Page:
Section II Reading Comprehension
Read the following four texts. Answer the questions after each text by choosing A, B, C or D. Mark your answers on the ANSWER SHEET. (40 points)
“Reskilling” is something that sounds like a buzzword but is actually a requirement if we plan to have a future where a lot of would-be workers do not get left behind. We know we are moving into a period where the jobs in demand will change rapidly, as will the requirements of the jobs that remain. Research by the World Economic Forum finds that on average 42 per cent of the “core skills” within job roles will change by 2022. That is a very short timeline.
The question of who should pay for reskilling is a thorny one. For individual companies, the temptation is always to let go of workers whose skills are no longer in demand and replace them with those whose skills are. That does not always happen. AT&T is often given as the gold standard of a company that decided to do a massive reskilling program rather than go with a fire-and-hire strategy. Other companies had also pledged to create their own plans. When the skills mismatch is in the broader economy, though, the focus usually turns to government to handle. Efforts in Canada and elsewhere have been arguably languid at best, and have given us a situation where we frequently hear of employers begging for workers, even at times and in regions where unemployment is high.
With the pandemic, unemployment is very high indeed. In February, at 3.5 per cent and 5.5 per cent respectively, unemployment rates in Canada and the United States were at generational lows and worker shortages were everywhere. As of May, those rates had spiked up to 13.3 per cent and 13.7 per cent, and although many worker shortages had disappeared, not all had done so. In the medical field, to take an obvious example, the pandemic meant that there were still clear shortages of doctors, nurses and other medical personnel.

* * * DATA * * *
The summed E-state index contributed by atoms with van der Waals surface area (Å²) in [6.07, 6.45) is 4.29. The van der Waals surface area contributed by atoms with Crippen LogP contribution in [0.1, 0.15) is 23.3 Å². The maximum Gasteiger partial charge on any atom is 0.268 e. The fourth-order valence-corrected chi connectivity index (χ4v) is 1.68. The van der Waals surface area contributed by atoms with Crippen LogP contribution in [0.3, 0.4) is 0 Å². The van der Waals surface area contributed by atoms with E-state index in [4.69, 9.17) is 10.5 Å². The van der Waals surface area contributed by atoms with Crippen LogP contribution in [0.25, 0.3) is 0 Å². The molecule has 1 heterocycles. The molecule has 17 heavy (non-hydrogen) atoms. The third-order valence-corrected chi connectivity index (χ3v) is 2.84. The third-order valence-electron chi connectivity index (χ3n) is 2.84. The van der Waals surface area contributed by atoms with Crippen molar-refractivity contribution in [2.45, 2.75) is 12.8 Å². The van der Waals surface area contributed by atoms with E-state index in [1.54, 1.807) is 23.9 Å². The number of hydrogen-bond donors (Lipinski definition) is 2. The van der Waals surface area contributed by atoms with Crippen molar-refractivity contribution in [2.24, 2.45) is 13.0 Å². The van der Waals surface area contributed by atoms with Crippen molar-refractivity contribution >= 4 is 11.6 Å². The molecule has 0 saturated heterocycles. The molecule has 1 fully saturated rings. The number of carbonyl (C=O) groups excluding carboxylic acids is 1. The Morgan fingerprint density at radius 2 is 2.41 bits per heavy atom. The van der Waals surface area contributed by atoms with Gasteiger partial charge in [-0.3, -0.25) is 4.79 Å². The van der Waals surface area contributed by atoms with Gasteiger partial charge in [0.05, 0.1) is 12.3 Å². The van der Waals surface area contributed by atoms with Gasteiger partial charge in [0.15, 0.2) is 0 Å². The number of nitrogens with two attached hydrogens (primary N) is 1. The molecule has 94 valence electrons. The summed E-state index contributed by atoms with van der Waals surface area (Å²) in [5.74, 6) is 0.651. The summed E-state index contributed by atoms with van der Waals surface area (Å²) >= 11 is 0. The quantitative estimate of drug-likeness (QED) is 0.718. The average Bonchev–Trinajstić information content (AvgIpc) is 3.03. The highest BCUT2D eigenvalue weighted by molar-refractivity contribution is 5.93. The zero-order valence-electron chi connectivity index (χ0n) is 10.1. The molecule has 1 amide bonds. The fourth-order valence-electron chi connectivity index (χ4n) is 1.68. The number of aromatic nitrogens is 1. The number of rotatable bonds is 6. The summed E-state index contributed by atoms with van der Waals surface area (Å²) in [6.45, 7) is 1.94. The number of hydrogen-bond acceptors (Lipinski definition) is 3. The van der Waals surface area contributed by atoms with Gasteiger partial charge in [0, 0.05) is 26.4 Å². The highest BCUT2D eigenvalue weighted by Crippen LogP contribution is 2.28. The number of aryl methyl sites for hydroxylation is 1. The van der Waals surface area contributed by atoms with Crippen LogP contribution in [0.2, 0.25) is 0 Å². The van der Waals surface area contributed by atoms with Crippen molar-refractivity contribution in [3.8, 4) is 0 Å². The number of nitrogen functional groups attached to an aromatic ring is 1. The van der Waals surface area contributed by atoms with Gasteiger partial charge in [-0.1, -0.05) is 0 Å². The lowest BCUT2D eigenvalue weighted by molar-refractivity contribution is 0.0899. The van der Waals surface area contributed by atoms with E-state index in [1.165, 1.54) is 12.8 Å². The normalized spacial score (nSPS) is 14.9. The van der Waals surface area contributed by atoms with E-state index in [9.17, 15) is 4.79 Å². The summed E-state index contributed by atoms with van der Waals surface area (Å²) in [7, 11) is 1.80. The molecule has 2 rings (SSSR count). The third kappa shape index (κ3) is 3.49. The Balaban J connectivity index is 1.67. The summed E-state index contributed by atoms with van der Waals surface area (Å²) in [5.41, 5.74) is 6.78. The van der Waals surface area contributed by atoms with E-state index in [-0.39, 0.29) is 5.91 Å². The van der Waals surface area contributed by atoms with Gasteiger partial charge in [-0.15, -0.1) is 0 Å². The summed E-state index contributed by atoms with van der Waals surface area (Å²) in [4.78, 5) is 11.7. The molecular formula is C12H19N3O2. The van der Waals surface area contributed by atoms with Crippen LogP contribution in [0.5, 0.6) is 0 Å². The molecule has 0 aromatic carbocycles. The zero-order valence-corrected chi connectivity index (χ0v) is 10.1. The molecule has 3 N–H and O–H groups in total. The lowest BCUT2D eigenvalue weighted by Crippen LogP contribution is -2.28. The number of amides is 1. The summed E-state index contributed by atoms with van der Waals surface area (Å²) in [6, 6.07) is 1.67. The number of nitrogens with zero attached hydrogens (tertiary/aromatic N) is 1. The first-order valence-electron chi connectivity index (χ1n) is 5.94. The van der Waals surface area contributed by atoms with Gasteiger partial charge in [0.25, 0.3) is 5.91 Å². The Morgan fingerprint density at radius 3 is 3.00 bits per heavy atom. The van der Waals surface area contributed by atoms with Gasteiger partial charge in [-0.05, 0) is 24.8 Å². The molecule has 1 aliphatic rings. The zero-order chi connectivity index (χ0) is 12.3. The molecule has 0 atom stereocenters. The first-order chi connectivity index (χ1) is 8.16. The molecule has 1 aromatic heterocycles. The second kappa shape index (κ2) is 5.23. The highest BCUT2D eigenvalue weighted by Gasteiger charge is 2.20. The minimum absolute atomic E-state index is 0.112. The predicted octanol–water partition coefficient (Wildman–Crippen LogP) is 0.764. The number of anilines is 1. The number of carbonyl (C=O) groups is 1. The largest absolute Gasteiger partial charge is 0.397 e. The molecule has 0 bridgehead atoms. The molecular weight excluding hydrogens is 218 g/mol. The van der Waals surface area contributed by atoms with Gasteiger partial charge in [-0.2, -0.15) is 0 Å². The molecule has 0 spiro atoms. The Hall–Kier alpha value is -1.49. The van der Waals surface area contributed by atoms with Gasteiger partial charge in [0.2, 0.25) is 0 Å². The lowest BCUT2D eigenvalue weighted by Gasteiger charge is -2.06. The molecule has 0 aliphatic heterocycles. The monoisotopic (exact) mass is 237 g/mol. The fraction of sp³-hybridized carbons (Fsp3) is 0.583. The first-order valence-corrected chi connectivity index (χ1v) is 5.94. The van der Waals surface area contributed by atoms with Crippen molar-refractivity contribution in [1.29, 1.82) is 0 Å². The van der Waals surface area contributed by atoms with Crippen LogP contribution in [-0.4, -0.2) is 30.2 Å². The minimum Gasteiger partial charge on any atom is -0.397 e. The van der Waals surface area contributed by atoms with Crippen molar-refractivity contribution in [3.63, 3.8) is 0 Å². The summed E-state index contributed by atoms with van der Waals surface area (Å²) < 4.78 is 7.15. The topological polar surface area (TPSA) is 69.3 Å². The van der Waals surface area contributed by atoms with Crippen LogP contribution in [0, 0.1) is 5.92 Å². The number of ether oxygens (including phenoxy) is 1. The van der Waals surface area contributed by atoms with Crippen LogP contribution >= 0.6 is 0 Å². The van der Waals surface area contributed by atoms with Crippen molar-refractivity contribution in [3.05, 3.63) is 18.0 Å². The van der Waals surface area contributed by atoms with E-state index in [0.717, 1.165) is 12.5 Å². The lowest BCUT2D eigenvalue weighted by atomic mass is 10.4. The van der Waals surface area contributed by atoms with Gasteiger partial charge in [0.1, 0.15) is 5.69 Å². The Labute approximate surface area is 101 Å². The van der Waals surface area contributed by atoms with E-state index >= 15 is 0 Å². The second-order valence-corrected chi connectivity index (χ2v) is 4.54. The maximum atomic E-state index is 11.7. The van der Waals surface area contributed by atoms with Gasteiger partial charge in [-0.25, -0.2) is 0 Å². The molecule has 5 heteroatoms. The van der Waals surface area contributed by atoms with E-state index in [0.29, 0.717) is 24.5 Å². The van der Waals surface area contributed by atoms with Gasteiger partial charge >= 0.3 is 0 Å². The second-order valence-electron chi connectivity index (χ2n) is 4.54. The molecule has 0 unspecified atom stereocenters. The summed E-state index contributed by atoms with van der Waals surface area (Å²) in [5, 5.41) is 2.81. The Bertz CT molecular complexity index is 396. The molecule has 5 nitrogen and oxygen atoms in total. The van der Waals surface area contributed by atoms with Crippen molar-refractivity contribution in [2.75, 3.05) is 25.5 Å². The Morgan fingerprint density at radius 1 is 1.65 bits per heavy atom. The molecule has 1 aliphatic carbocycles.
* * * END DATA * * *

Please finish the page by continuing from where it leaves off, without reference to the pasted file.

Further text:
Of course, it is not like you can take an unemployed waiter and train him to be a doctor in a few weeks. But even if you cannot close that gap, maybe you can close others, and doing so would be to the benefit of all concerned. That seems to be the case in Sweden: When forced to furlough 90 per cent of their cabin staff, Scandinavian Airlines decided to start up a short retraining program that reskilled the laid-off workers to support hospital staff. The effort was a collective one and involved other companies as well as a Swedish university.
21. Research by the World Economic Forum suggests ______.
A. a controversy about the “core skills”
B. an increase in full-time employment
C. an urgent demand for new job skills
D. a steady growth of job opportunities
22. AT&T is cited to show ______.
A. an immediate need for government support
B. an alternative to the fire-and-hire strategy
C. the characteristics of reskilling programs
D. the importance of staff appraisal standards
23. Efforts to resolve the skills mismatch in Canada ______.
A. have appeared to be insufficient
B. have driven up labour costs
C. have proved to be inconsistent
D. have met with fierce opposition
24. We can learn from Paragraph 3 that there was ______.
A. a sign of economic recovery
B. a call for policy adjustment
C. a change in hiring practices
D. a lack of medical workers
25. Scandinavian Airlines decided to ______.
A. create job vacancies for the unemployed
B. retrain their cabin staff for better services
C. prepare their laid-off workers for other jobs
D. finance their staff’s college education